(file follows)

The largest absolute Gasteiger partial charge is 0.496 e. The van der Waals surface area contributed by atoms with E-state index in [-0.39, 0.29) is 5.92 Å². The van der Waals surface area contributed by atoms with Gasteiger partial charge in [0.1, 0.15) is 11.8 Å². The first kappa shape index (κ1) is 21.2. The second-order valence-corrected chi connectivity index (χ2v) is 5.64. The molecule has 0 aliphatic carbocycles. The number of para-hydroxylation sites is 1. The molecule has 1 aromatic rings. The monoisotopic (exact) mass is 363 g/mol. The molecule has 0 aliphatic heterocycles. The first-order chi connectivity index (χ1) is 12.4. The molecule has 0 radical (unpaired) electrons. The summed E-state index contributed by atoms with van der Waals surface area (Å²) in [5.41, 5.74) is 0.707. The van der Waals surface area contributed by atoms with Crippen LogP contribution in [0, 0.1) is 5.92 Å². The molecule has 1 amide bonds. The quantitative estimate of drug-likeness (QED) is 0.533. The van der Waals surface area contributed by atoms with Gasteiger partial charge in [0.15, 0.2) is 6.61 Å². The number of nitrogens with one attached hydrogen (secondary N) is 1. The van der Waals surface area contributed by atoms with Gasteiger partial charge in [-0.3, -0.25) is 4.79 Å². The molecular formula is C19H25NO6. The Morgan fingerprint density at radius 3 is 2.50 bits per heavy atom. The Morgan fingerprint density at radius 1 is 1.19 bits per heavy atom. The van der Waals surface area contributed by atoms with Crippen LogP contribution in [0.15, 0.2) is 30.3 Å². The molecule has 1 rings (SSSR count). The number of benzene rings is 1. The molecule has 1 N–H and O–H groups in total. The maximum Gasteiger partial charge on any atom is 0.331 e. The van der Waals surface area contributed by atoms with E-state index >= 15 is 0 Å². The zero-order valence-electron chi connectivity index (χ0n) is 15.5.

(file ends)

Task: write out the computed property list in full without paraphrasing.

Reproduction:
The largest absolute Gasteiger partial charge is 0.496 e. The van der Waals surface area contributed by atoms with E-state index in [-0.39, 0.29) is 5.92 Å². The van der Waals surface area contributed by atoms with Gasteiger partial charge in [0.1, 0.15) is 11.8 Å². The first kappa shape index (κ1) is 21.2. The second-order valence-corrected chi connectivity index (χ2v) is 5.64. The molecule has 0 aliphatic carbocycles. The number of para-hydroxylation sites is 1. The molecule has 1 aromatic rings. The monoisotopic (exact) mass is 363 g/mol. The molecule has 0 aliphatic heterocycles. The first-order chi connectivity index (χ1) is 12.4. The molecule has 0 radical (unpaired) electrons. The summed E-state index contributed by atoms with van der Waals surface area (Å²) in [5.41, 5.74) is 0.707. The van der Waals surface area contributed by atoms with Crippen LogP contribution in [0, 0.1) is 5.92 Å². The molecule has 1 amide bonds. The quantitative estimate of drug-likeness (QED) is 0.533. The van der Waals surface area contributed by atoms with Gasteiger partial charge in [0.15, 0.2) is 6.61 Å². The number of nitrogens with one attached hydrogen (secondary N) is 1. The van der Waals surface area contributed by atoms with Gasteiger partial charge in [-0.3, -0.25) is 4.79 Å². The molecular formula is C19H25NO6. The Morgan fingerprint density at radius 3 is 2.50 bits per heavy atom. The Morgan fingerprint density at radius 1 is 1.19 bits per heavy atom. The van der Waals surface area contributed by atoms with Crippen LogP contribution in [0.15, 0.2) is 30.3 Å². The molecule has 1 rings (SSSR count). The number of benzene rings is 1. The molecule has 1 N–H and O–H groups in total. The maximum Gasteiger partial charge on any atom is 0.331 e. The van der Waals surface area contributed by atoms with E-state index >= 15 is 0 Å². The zero-order valence-electron chi connectivity index (χ0n) is 15.5.